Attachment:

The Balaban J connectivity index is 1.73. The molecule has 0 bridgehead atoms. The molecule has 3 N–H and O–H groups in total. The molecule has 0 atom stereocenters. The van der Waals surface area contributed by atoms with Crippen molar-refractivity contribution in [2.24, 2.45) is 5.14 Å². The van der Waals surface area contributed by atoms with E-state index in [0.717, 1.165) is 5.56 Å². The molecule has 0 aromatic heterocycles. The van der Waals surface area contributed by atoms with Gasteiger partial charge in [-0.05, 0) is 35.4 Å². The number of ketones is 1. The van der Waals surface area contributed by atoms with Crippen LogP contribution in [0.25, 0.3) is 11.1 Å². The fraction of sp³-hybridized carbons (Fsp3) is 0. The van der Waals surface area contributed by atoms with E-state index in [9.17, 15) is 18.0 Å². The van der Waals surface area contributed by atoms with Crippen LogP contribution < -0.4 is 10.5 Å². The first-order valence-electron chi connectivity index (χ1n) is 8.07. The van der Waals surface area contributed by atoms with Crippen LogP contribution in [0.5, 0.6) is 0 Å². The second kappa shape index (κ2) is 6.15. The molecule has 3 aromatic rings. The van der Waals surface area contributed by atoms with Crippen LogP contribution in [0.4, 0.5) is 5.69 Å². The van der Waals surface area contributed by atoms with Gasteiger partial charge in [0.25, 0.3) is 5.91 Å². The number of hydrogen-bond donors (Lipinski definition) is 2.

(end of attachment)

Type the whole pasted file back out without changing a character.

The Balaban J connectivity index is 1.73. The molecule has 0 bridgehead atoms. The molecule has 3 N–H and O–H groups in total. The molecule has 0 atom stereocenters. The van der Waals surface area contributed by atoms with Crippen molar-refractivity contribution in [2.24, 2.45) is 5.14 Å². The van der Waals surface area contributed by atoms with E-state index in [0.717, 1.165) is 5.56 Å². The molecule has 0 aromatic heterocycles. The van der Waals surface area contributed by atoms with Gasteiger partial charge in [-0.05, 0) is 35.4 Å². The number of ketones is 1. The van der Waals surface area contributed by atoms with Crippen LogP contribution in [0.25, 0.3) is 11.1 Å². The fraction of sp³-hybridized carbons (Fsp3) is 0. The van der Waals surface area contributed by atoms with E-state index in [9.17, 15) is 18.0 Å². The van der Waals surface area contributed by atoms with Crippen LogP contribution < -0.4 is 10.5 Å². The first-order valence-electron chi connectivity index (χ1n) is 8.07. The van der Waals surface area contributed by atoms with Crippen LogP contribution in [0.5, 0.6) is 0 Å². The second kappa shape index (κ2) is 6.15. The molecule has 3 aromatic rings. The van der Waals surface area contributed by atoms with Crippen LogP contribution in [0.4, 0.5) is 5.69 Å². The van der Waals surface area contributed by atoms with Gasteiger partial charge in [0.25, 0.3) is 5.91 Å². The number of hydrogen-bond donors (Lipinski definition) is 2.